It is an exceedingly complicated subject. I’ve been intrigued by peoples like the Zo’é of the Amazon basin and the Na on the border of China and Tibet, both of whose sexual mores are strikingly different from our own. And apparenly their systems work for them. Now, whether they could work for us is quite another matter. I could guess, but it would only be a guess.

  • carmen

    Let me get this straight, you’re asking us to take a position on sex acts? . .. smile. . .

  • mikespeir

    ON sex acts, not FOR sex acts. It’s a simple confusion of prepositions, that’s all. Either that or you’re being naughty. ;-)

  • I personally value monogamy… not necessarily because I was raised in the Catholic church (which I am no longer member of) but because I came from a broken family as a result of divorce. I understand how open relationships can be appealing, particularly because it yields to our natural tendencies, but nature is not always peaceful and beneficial. I am moderate in a lot of social issues, but when it comes to marriage, I tend to prefer a stable, long lasting relationship. I have had ups and downs during my own marriage of 14 years, but in the long run, I have seen the benefit of remaining faithful to my wife. Others may not have the same experience and would prefer a less traditional perspective on marriage, and I can accept that. Interesting topic.

  • mikespeir

    I think it needs to be stressed here that it’s not only religion that’s behind monogamy. It may just be good sense.

  • @mikespeir I don’t have any studies on long term open relationships, but I’ve been in one for 20 years. It’s worked really well for us. We discussed our options and needs early on in our relationship and we only engage in other relationships when both of us are comfortable with it. We have never had issues with either us being insecure. We’re very satisfied with out arrangement.

  • mikespeir

    That’s interesting. I also need to keep in mind that even if your experience is an anomaly, it may not necessarily be because there’s anything inherently unstable in that kind of arrangement. Society as a whole isn’t going to be very supportive, to say the least. It would be difficult to overcome that negative pressure.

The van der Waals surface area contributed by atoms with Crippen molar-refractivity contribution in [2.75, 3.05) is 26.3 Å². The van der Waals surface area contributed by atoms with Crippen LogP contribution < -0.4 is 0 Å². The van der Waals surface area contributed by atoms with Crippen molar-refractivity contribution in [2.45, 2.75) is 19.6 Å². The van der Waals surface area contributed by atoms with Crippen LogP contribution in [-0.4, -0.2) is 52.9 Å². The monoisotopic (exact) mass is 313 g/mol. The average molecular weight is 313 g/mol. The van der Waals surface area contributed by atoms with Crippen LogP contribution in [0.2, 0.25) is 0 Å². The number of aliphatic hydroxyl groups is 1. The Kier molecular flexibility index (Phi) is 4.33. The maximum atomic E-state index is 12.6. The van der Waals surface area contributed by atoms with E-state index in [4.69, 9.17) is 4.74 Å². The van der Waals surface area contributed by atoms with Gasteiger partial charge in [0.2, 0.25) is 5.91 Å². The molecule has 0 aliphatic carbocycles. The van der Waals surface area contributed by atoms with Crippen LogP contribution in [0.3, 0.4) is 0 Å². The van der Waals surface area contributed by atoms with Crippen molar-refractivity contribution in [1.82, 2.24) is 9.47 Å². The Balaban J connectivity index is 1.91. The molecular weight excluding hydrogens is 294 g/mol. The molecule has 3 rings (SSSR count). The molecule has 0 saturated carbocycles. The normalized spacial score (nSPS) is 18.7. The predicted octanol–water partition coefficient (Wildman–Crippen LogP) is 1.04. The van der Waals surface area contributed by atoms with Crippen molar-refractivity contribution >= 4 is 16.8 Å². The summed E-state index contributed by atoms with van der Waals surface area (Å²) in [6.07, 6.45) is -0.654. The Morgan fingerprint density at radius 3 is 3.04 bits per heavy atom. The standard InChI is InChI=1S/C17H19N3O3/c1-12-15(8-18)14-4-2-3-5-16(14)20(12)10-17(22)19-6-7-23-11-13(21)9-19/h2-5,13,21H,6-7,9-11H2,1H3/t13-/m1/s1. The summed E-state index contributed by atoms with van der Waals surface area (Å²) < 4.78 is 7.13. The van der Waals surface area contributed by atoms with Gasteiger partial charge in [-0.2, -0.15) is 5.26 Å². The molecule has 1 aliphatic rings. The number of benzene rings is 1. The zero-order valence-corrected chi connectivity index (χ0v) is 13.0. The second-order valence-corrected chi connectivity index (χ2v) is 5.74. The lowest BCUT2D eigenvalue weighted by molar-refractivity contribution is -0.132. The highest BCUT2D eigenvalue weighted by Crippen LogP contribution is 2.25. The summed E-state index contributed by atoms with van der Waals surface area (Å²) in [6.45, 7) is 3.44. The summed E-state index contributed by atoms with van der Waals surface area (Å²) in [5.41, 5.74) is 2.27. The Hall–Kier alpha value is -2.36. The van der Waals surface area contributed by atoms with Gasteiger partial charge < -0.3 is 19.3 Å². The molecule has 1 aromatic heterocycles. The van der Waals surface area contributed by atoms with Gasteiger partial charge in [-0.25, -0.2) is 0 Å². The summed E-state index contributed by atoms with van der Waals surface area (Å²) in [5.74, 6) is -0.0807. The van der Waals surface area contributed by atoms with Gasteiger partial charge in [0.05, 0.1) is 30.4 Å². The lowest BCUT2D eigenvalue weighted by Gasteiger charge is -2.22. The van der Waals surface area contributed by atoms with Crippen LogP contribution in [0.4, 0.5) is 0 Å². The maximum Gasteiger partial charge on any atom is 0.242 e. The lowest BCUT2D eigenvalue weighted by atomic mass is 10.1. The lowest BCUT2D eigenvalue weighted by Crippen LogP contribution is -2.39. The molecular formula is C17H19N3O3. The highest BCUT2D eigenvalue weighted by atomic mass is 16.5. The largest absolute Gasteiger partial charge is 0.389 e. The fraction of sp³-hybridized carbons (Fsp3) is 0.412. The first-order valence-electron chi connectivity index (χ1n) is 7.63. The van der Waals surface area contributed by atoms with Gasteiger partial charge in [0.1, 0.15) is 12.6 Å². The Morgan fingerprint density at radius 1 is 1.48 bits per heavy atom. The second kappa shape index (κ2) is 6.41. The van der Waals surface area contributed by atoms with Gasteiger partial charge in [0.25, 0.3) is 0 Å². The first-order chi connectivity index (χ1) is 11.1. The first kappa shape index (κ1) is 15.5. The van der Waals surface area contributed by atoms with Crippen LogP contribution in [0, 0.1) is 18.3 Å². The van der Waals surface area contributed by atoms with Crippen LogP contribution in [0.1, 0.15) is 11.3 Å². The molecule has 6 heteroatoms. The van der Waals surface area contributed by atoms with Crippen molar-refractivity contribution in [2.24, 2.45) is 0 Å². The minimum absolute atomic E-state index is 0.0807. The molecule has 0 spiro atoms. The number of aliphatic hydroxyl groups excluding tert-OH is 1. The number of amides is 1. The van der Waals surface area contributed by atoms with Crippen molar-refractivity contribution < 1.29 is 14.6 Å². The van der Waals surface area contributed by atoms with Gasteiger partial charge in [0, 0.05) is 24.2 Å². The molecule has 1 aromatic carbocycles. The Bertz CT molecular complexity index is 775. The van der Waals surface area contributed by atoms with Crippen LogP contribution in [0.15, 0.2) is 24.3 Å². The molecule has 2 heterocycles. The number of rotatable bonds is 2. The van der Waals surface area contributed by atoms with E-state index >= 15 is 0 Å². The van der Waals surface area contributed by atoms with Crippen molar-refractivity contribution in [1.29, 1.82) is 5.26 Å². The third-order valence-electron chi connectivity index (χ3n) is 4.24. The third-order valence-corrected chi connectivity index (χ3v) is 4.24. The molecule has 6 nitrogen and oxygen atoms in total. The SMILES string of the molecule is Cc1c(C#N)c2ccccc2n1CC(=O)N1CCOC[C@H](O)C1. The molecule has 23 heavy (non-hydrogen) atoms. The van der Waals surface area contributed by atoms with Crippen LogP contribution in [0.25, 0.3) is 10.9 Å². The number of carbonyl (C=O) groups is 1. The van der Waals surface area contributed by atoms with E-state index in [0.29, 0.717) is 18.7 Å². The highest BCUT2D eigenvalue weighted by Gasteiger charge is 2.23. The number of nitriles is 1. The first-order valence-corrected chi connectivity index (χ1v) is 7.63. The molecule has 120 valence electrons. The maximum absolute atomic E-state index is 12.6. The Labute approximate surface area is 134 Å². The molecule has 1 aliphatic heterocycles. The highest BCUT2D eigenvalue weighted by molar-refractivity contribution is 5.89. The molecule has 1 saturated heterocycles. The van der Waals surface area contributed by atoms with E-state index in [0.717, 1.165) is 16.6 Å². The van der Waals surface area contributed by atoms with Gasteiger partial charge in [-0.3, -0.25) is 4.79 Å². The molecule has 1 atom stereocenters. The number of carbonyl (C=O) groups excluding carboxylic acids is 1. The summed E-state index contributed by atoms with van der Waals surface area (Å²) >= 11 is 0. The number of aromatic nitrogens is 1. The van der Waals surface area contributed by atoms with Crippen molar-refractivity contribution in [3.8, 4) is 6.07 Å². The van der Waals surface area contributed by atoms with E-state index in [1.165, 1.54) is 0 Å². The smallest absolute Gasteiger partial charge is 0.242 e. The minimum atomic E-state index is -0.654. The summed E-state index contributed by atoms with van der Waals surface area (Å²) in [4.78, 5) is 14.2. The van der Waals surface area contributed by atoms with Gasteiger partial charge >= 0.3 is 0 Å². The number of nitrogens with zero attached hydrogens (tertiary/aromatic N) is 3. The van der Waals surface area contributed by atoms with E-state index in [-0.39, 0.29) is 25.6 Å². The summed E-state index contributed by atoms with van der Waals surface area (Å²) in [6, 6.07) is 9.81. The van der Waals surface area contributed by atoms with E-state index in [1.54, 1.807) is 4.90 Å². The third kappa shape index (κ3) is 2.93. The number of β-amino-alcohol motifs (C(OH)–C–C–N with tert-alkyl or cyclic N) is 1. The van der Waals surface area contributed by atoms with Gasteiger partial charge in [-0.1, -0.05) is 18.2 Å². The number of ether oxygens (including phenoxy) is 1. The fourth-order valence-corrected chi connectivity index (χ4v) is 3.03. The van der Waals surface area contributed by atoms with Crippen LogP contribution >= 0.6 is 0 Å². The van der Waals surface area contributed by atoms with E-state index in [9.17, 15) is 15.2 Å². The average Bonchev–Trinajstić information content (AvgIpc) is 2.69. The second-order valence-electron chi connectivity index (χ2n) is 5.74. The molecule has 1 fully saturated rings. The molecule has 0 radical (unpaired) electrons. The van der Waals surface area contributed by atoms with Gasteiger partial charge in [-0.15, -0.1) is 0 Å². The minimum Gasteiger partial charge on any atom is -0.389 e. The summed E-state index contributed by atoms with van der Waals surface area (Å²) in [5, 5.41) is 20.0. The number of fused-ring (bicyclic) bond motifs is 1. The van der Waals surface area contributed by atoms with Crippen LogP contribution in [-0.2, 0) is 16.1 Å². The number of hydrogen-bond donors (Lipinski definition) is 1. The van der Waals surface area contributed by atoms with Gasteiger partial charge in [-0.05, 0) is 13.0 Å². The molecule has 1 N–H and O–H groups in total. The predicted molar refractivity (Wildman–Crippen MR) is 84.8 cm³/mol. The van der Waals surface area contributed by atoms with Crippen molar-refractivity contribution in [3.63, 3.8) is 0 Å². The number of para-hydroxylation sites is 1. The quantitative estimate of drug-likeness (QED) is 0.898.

• …like you are applying right now?

  • mikespeir

    Well, I don’t mean to. On the contrary, I’ve refrained from arguing against your thesis. Believe it or not, I am open to being persuaded. Myself, I would never practice anything but monogamy. I couldn’t. It’s hard for me to see how it’s a good idea. Still, as I mentioned above, there are whole cultures whose mores as quite different and whose people seem to thrive within them. I realize my inititial aversion comes of conditioning. But sometimes it’s good to listen to people whose biases oppose our own, if for no other reason than that they’re free of our biases.

  • LOL, actually we don’t feel any negative pressure toward our life style in the sense of monogamy. I find peoples response to finding out the terms on which we have an open relationship to be more sexist then anything else. Which for the most part I just find slightly annoying.

    But I do know that my boyfriend frequently feels pressured for us to get married. We’ve been together 20 years people either assume we are married or would give up a right arm to convince us we should get on with the wedding already. I have no religious beliefs or legal reasons to why I would consider marriage so it’s a non issue for me. So I feel no reason or pressures toward it.

    I should say this .. I live in Oklahoma, I train and live around a lot of men and women who in general belief in God, marriage and the fact that women’s place is in having and serving a family. Me I don’t believe God or marriage, and I think women should always be equal and in control of their own lives and sexuality. The fact that I’m 40, unmarried, with two kids, I’m bisexual and being very open about my sexuality and opinions is just icing on the damnation cake where I live. Yet I still don’t feel socially pressured to live any other way. I’m very secure and confident in who I am and how I choose to live. Social pressures are something we can all choose or choose not to respond to. I feel the same way when someone says hey you should get married as I do when when my friends say hey you wanna go get a big mac? I hate fast food.. despite the fact that all my friends love it I’m never tempted or pressured to go get one. (Sorry Mcdonalds.. just not my thing.)

    As far as stability in a relationship like ours. I really don’t think it’s any different then anyone else’s. If anything it might be a little better because we probably communicate more then the average couple.

  • Kora made two important points that could be the topics of entire posts and discussions.